Characteristics of angels
Before proceeding further, it may not be out of place to describe some of the characteristics of angels.
1. The first peculiarity about them is, that they are as truly a creation of God as human beings are. But most people believe that they are co-existent with God, though they are employed by the Almighty to perform various duties and functions. This belief has led them to worship angels. The Hindus, for instance, believe that the sun, the moon and the stars are all controlled in their movements and influences by their respective angels. They, therefore, have come to worship both the heavenly bodies and the angels controlling them. But it is not so in Islam which teaches that angels are a creation of God. The Holy Quran says:
اَمۡ خَلَقۡنَا الۡمَلٰٓئِکَةَ اِنَاثًا وَّہُمۡ شٰہِدُوۡنَ
“Did we create the angels as females, while they were witnesses to it?” [Surah as-Saffat, Ch.37: V.151] Thus, the co-existence of angels with God is denied by Islam, and it is indeed incompatible with the unity of God.
2. Another peculiarity about the angels is that they are sexless neither males nor females; sexes they have none, being spiritual beings. The above-mentioned verse denies the common belief that angels are females. Elsewhere we read in the Holy Quran:
لَيُسَمُّوۡنَ الۡمَلٰٓئِکَةَ تَسۡمِيَةَ الۡاُنۡثٰي
“And you call the angels females!” [Surah an-Najm, Ch.53: V.28]
3. Again, we find from the study of the Holy Quran that there are grades among the angels. Firstly, there are those who serve as mediums for the manifestation of the principal attributes of God in the universe and belong, therefore, to the first order. Secondly, there are those who are their assistants and they too enjoy the nearness of God. Thirdly, there are those who belong to the lowest order and are responsible for the manifestation of every property possessed by every atom in the universe. They are as numberless as the properties of different things. The Holy Quran says:
وَمَا يَعۡلَمُ جُنُوۡدَ رَبِّکَ اِلَّا ہُوَ
“And none but thy Lord knows the number of His hosts.” [Surah al-Muddaththir, Ch.74: V.32]
4. Unlike man, angels from their very nature are innocent and have no power to do evil; but they are subservient to God and carry out the orders of their Creator and Master, as says the Holy Quran:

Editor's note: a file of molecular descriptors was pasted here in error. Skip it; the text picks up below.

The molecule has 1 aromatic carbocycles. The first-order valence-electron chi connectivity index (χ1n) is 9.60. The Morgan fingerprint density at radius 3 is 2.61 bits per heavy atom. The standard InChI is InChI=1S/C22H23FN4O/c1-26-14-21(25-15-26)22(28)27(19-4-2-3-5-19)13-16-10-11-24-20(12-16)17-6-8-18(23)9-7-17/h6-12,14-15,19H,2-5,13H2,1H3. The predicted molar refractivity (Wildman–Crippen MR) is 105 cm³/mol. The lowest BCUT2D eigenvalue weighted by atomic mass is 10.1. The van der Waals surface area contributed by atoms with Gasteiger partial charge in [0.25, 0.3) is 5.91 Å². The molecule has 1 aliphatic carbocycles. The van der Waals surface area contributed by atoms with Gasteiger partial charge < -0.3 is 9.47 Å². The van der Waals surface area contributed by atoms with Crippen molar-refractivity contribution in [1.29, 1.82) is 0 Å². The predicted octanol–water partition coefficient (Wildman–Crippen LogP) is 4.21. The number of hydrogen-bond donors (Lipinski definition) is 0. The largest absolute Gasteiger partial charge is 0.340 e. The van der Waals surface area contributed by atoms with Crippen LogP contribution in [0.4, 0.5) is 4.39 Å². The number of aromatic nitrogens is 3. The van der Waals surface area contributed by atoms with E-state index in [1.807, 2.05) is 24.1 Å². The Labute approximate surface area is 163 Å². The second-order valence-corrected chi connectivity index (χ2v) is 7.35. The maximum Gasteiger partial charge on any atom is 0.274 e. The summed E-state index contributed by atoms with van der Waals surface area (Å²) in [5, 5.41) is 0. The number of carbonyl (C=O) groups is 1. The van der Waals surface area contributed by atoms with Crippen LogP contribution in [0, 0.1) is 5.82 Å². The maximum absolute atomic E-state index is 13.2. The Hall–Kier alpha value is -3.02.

لَا يَعۡصُوۡنَ اللّٰہَ مَاۤ اَمَرَہُمۡ وَيَفۡعَلُوۡنَ مَا يُؤۡمَرُوۡنَ
“They do not disobey their Master, rather they do what they are bid to do.” [Surah al-Tahrim, Ch.66: V.7] Whenever they receive orders from on High, they seem to be holding a council and discussing the best way to execute them.
Work of angels
Let us now see what is the work of angels. In the physical world, the angels are the ultimate cause of the laws of nature. The whole business of the universe is conducted through their agency. It is through their instrumentality that rain falls, the wind blows, the sun sends down its rays upon earth, and a poison and an antidote perform their respective functions. Of course, there is nothing in the world that can have its effect without their agency. But this does not mean that poison is not poison in its very nature, or that an antidote is not an antidote in itself; what we mean is that poison does not work unless the angel allows it to have its effect, and that an antidote cannot work, unless allowed to do so by the angel. Thus, we find from a study of the Holy Quran that the falling of rain, the blowing of winds, and several other physical phenomena are all the work of angels. The Holy Quran says:
وَالذّٰرِيٰتِ ذَرۡوًا۔ فَالۡحٰمِلٰتِ وِقۡرًا۔ فَالۡجٰرِيٰتِ يُسۡرًا۔ فَالۡمُقَسِّمٰتِ اَمۡرًا۔
“I swear by the winds which pick off moisture from the oceans and other bodies of water; I swear by the winds which are pregnant with watery vapours; and I swear by the winds which drive clouds to their places of destination; and I swear by the angels who regulate all these atmospheric phenomena from behind.” [Surah adh-Dhariyat, Ch.51: V.2-5]
In the spiritual world, the work of angels consists of imparting religious as well as secular knowledge to those who seek it. They are appointed to shed light of knowledge on the minds of men. Edison acknowledges the share of “inspiration” in his inventions (vide Edison, his Life and Inventions by FL Dyer and TC Martin, Vol. II, p. 607). He was fond of secular knowledge, which was imparted to him by the angels. Prophets and saints seek spiritual knowledge, and as a result, angels impart spiritual knowledge to them. Tastes differ, and the distribution of knowledge by the angels varies with tastes. Angels impart knowledge in a very peculiar way. Whatever they want to teach, they put it in the subconscious mind so that it may be recollected in time of need. “When I was seventeen years old”, says our leader, Hazrat Mirza Bashiruddin Mahmud Ahmad, Khalifatul Masih II[ra], “I had a vision. I heard a sound that resembled the ringing of a bell. It began to spread till it became as wide as a vast plain, out of which there appeared to me a figure, which I was told was an angel, He said to me, ‘May I teach you something in the way of knowledge?’ ‘You may’, said I. Then he began to instruct me the commentary on the opening chapter of the Holy Quran. When he came to the verse: اِيَّاکَ نَعۡبُدُ وَاِيَّاکَ نَسۡتَعِيۡنُ (‘Thee do we worship and from Thee do we seek help’), he said that all the commentators had written their expositions up to this verse and had not gone any further, but that he would explain to me the remaining verses of the same chapter, which, indeed, he did to the end. Ever since that day, whenever I have had the opportunity to speak on the opening chapter, I have always been able to interpret it in a new light. This, I think, is due to the knowledge imparted by the angel on that occasion.” [Anwar-ul-Ulum, Vol. 17, p. 215]